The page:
Science

Record solar eruption on Proxima Centauri

Proxima of the Centaur got angry. On May 1, 2019, the closest star to Earth, 4.2 light years away, was rocked by a very strong solar flare. In the ultraviolet, it is even the most violent observed on this type of star, a red dwarf: its intensity has been multiplied by 14,000! The event, which lasted a total of seven seconds, was recorded by 5 telescopes simultaneously (including the indestructible Hubble), as part of a study conducted by the University of Boulder (Colorado, United States), and published in Astrophysical Journal Letters April 21, 2021. With a total of 9 instruments, and 40 hours of observation spread between April and June 2019, the team closely monitored the small star, one eighth of the mass of the Sun. Objective: to record its activity in a wide range of wavelengths. They were not disappointed… In addition to this record in UV, they also recorded a surge, by a factor of 1000 this time, in the field of radio waves. Overall, this eruption is 100 times stronger than the one the Sun sometimes gives us …

Bad news for alien life?

The planet Proxima Centauri b, which revolves around the star, had a front row seat to admire the spectacle. But were there spectators? Nothing is less certain now. The “Earth” -type planet lies in the star’s habitability zone, and it made an interesting candidate for harboring life. But imagine that our Sun, all of a sudden, increases its UV dose by a factor of 14,000 …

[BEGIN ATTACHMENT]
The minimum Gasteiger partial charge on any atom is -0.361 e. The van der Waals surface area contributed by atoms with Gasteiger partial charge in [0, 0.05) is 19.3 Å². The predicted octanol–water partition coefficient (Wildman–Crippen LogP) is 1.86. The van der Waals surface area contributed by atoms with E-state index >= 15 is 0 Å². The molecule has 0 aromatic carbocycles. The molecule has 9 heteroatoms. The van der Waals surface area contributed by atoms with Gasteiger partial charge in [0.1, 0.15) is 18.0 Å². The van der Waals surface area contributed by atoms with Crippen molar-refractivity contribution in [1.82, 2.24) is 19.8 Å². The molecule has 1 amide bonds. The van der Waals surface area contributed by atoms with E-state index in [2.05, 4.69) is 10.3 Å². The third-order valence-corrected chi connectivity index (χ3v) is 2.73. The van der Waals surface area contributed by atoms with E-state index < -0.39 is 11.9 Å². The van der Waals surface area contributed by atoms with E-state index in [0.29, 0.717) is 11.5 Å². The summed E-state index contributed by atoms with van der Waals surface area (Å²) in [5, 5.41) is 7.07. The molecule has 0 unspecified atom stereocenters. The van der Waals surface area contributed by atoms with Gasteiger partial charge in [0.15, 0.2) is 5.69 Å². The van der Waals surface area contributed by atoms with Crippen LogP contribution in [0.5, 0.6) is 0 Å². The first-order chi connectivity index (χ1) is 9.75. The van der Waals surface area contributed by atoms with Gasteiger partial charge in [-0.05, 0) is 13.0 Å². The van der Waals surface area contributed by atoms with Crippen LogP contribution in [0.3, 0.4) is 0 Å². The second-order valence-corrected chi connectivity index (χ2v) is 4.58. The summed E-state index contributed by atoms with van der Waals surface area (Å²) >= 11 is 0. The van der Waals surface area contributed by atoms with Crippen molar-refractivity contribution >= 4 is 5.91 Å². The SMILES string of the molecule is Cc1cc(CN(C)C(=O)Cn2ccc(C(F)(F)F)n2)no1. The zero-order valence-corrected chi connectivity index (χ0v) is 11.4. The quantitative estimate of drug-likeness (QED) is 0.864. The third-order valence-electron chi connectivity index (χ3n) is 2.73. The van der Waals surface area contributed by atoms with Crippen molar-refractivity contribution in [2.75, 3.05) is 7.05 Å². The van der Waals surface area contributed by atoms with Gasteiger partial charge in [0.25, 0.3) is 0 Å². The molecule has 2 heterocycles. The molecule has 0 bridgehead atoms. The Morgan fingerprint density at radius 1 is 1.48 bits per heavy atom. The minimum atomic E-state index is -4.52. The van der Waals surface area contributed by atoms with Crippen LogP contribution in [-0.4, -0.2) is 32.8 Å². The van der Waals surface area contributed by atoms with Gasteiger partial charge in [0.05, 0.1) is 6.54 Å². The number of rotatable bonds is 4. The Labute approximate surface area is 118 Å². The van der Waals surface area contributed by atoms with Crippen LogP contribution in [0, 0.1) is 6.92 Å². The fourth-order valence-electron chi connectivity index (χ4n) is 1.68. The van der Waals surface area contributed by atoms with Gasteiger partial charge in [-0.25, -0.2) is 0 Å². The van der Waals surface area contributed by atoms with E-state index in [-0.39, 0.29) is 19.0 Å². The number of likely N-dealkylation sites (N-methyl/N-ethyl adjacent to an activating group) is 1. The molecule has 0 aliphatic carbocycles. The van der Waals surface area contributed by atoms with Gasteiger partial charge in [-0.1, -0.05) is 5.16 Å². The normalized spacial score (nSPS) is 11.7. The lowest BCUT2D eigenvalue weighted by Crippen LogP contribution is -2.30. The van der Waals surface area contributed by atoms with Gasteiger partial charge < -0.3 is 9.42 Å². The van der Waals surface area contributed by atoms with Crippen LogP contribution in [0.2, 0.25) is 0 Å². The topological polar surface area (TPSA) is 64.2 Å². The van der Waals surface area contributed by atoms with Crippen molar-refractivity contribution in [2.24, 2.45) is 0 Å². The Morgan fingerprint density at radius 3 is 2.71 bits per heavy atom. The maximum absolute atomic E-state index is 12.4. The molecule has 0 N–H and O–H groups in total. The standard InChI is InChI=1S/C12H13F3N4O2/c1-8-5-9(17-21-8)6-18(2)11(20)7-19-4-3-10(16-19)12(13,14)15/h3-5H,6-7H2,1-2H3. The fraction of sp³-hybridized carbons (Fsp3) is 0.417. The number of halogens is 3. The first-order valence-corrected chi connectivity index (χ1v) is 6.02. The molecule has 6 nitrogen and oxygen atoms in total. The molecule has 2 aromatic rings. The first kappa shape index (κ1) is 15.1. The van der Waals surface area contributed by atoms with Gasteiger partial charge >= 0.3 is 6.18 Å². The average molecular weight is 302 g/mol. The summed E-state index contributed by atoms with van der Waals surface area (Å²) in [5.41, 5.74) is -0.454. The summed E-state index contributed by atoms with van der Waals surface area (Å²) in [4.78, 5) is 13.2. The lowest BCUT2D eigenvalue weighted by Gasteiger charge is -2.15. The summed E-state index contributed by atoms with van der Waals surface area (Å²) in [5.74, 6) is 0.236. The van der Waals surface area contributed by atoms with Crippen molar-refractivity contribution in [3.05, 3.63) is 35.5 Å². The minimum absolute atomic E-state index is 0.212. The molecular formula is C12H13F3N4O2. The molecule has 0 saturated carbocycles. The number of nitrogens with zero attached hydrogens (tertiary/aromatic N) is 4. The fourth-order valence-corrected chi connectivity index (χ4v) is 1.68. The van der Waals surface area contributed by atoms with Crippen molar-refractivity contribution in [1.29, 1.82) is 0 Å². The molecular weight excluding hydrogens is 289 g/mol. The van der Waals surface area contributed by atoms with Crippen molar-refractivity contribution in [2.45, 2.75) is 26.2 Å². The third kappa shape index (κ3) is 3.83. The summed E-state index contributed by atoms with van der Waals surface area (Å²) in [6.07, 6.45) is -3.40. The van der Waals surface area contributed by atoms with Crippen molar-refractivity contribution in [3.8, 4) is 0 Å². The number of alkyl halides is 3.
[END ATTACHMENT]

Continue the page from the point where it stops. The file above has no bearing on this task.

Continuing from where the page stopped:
“If there is life on Proxima Centauri b, it must be different from anything we know on Earth, explains on the site of the University of Boulder Meredith MacGregor, co-signer of the study. A human being on this planet would have had a hard time. ” This record eruption is therefore above all bad news for the quest for life in the Universe, and for several reasons. Red dwarfs constitute the most widespread star population in the galaxy, and therefore also the largest number of suns for exoplanets. For example, the 7 planets of the Trappist system revolve around a red dwarf. However, these little suns are customary with great anger. Eruptions have already been observed on other stars of the same type. And during the 40 hours of observations, the astronomers participating in the study recorded several other peaks of activity. “The planets of Proxima Centauri [l’étoile en compte au moins deux] are not affected by this kind of event once a century, but once a day or even more ”, concludes Meredith MacGregor. If life was able to develop, it therefore had to put in place mechanisms to protect itself from these devastating bursts of energy.

The star’s magnetic field is believed to be involved in these eruptions

It remains for researchers to understand how these reddish stars, much darker than the Sun, and which very slowly deplete their hydrogen reserve, can be shaken by more frequent and intense eruptions. The study, conducted in a wide range of wavelengths, a first, should provide answers. The researchers suggest the role of the star’s magnetic field: its field lines near the surface, twisting and then breaking, could generate this type of explosive event. If the eruptions are perhaps bad news for extraterrestrial life, they are on the other hand a great opportunity to study physics on these particular stars.

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